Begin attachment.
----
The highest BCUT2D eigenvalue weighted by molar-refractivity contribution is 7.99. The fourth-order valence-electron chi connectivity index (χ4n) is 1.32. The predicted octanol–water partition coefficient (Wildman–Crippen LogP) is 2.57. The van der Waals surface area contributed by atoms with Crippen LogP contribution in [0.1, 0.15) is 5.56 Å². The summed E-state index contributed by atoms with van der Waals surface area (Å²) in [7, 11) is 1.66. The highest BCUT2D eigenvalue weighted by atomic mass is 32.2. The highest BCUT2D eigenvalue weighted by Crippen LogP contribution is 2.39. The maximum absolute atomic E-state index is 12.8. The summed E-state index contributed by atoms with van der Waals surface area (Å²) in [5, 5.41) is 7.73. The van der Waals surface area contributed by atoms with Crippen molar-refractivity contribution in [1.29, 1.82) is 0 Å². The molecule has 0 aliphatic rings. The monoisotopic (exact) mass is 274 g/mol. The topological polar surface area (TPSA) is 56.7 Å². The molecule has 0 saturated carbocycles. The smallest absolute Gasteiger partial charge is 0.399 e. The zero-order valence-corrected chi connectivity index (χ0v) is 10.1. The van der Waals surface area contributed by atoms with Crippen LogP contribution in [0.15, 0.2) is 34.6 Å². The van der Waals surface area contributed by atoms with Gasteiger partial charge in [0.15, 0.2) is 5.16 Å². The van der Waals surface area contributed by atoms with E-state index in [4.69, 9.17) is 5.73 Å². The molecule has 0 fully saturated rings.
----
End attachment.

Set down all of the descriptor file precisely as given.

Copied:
The highest BCUT2D eigenvalue weighted by molar-refractivity contribution is 7.99. The fourth-order valence-electron chi connectivity index (χ4n) is 1.32. The predicted octanol–water partition coefficient (Wildman–Crippen LogP) is 2.57. The van der Waals surface area contributed by atoms with Crippen LogP contribution in [0.1, 0.15) is 5.56 Å². The summed E-state index contributed by atoms with van der Waals surface area (Å²) in [7, 11) is 1.66. The highest BCUT2D eigenvalue weighted by atomic mass is 32.2. The highest BCUT2D eigenvalue weighted by Crippen LogP contribution is 2.39. The maximum absolute atomic E-state index is 12.8. The summed E-state index contributed by atoms with van der Waals surface area (Å²) in [5, 5.41) is 7.73. The van der Waals surface area contributed by atoms with Crippen molar-refractivity contribution in [1.29, 1.82) is 0 Å². The molecule has 0 aliphatic rings. The monoisotopic (exact) mass is 274 g/mol. The topological polar surface area (TPSA) is 56.7 Å². The molecule has 0 saturated carbocycles. The smallest absolute Gasteiger partial charge is 0.399 e. The zero-order valence-corrected chi connectivity index (χ0v) is 10.1. The van der Waals surface area contributed by atoms with Crippen LogP contribution in [0.15, 0.2) is 34.6 Å². The van der Waals surface area contributed by atoms with Gasteiger partial charge in [0.15, 0.2) is 5.16 Å². The van der Waals surface area contributed by atoms with E-state index in [4.69, 9.17) is 5.73 Å². The molecule has 0 fully saturated rings.